no clouds are in the sky.
The forecast was for rain,
though we’re still in the dry.

—–

POETIC FORM: Triolet

An 8 linepoem. The first line of the poem is used 3 times and the second line is used twice. There are only 3 other lines to write: 2 rhyme with the first line, the other rhymes with the second line.

FORM DIAGRAM:

A (first line)
B (second line)
a (rhymes with first line)
A (repeat first line)
a (rhymes with first line)
b (rhymes with second line)
A (repeat first line)
B (repeat second line)

POEM A DAY APRIL 2015 – PROMPT:

“For today’s prompt, write a things-not-as-they-appear poem. Poetry is filled with metaphors, similes, symbols, and layered meanings, so this should be a softball prompt. If you’re struggling, look at your current surroundings, pick an object, and turn it into a metaphor for something. Or think of somebody in the real world (mail person, gas station attendant, etc.) and make up a secret double life for them. C’mon, you can do this.”

To the West (a villanelle poem)

watchstorm

 

I love the rain. You may have guessed.
When the warm wind begins to blow,
as the last storm tracks to the west,

desire pangs wake, cry in my chest,
as I watch these dark storm clouds go.
I prefer rain—you as my guest.

I confess I may be obsessed.
You’ve danced with me in rain—you know.
Before the storm tracks to the west,

our two bodies together pressed
will fight to stay, make time pass slow.
I love you, too. Rain may have guessed.

On the squall line, we built our nest.
though we must, we hate to let go,
Now this last storm tracks to the west

tangled in wet sheets, we’re refreshed.
storms will come back, with you, I know.
I love rain, and you, so I rest—
watching this storm track to the west.

—–

POETIC FORM:

The villanelle is a French form, consisting of five tercets and a quatrain with line lengths of 8-10 syllables. The first and third lines of the first stanza become refrains that repeat throughout the poem.

FORM DIAGRAM:

A(1)
b
A(2)
a
b
A(1)
a
b
A(2)
a
b
A(1)
a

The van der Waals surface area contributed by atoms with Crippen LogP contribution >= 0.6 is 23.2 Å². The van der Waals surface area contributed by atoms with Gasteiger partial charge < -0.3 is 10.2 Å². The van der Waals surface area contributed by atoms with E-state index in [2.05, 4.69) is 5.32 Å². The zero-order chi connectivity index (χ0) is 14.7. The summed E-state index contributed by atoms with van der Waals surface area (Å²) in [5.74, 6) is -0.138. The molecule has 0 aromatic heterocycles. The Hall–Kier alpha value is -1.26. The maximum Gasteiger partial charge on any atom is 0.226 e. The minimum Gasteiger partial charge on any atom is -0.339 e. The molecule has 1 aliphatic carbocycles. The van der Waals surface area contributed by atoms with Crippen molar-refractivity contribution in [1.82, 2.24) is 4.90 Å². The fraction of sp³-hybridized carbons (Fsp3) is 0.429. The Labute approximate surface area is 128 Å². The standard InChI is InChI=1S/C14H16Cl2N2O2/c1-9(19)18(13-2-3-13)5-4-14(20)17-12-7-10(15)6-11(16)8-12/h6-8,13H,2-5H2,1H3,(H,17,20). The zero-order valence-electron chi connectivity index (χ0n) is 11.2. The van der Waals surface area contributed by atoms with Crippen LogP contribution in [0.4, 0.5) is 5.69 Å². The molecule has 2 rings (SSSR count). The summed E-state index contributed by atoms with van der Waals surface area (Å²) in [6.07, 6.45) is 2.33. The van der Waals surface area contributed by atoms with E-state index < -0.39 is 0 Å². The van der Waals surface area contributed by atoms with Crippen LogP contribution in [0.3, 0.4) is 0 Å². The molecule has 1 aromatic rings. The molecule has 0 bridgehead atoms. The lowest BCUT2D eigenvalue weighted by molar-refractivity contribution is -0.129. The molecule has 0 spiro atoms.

b
A(2)
a
b
A(1)
A(2)

POEM A DAY APRIL 2015 – PROMPT:

“For today’s prompt, write a departure poem. Many people depart to school and/or work every day, and they depart on a plane, train, or automobile–some even walk or ride a bike. Of course, that’s keeping things rather physical; there are also emotional and psychological departures. You may even decide to make a departure from your normal writing style in tone or structure today.”

When It Rains (a rondel poem)

wpid-2015-04-01-10.28.41.jpg.jpeg

You take my hand, I can’t resist.
We find our haven in the storm.
I know these clouds, the way they form,
the wind that makes my passions twist.

I knew you the first time we kissed.
The sun was hot; your lips were warm.
You took my hand, could not resist.
We found our haven in the storm.

I hope for rain, though drought persists.
Still I rebel, will not conform
to rules that keep us from the storm.
I dreamed a place where we can tryst.
Come take me now, we can’t resist.

—–
POETIC FORM: Rondel
A French form, similar to the rondeau and the triolet, consisting of 13 eight-syllable lines in three stanzas.
Rhyme scheme = ABba/abAB/abbaA
—–
POEM A DAY APRIL 2015 – PROMPT:
“For today’s prompt, write a resistance poem. There are many forms of resistance, including militant resistance, resistance to new ideas, the resistance in exercise, and maybe even a little resistance to starting a new project. I hope you don’t resist the urge to write a poem today.”

Significance on the Wind – Instagram poetry (a lai poem)

wpid-2015-03-16-16.28.42.jpg.jpeg

Significance on the Wind

such a cold Wednesday
windy, dark and gray
in March

so a curious jay
perched in fine display
o’er arch

pale pastel bouquet
sent it’s scent my way
a larch

———-

(for Emy)

(provided words:  curious, Wednesday, pastel, significance)

@ConnorPenelope on Instagram

 

POETIC FORM:

lai – 9-line poem or stanza that uses AB rhyme with this pattern: AABAABAAB. A lines use 5 syllables, B lines have 2.

Your Name — Instagram poetry (a quatern)

image
(click to enlarge)

 

 

 

 

 

 

 

 

 

 

I’ve made an incantation of your name,
whispered it softly on a spring warm wind.
My body aches, cries for your weight again.
I’ve conjured raging storms to bring you in.

Winter has kept us two lovers estranged.
I’ve made an incantation of your name.
I’ve watched the skies, I’m waiting for a change.
I’ve raised my trembling hands within the henge.

My beating heart won’t slow its frantic pace.
My shuttered eyes are haunted by your face.
I’ve made an incantation of your name.
Tell me are gathering clouds my saving grace?

Just why my soul wants yours I can’t explain.
I’m twisted on the wind, a weather vane.
You make me sigh aloud and pray for rain.
I’ve made an incantation of your name.

———-

@ConnorPenelope on Instagram

POETIC FORM: Quatern – 16 lines broken into 4 quatrains. Each line has 8 syllables. 1st line is refrain. In 2nd stanza, refrain appears in 2nd line; 3rd stanza, 3rd line; 4th stanza, 4th (and final) line. No rhyme scheme.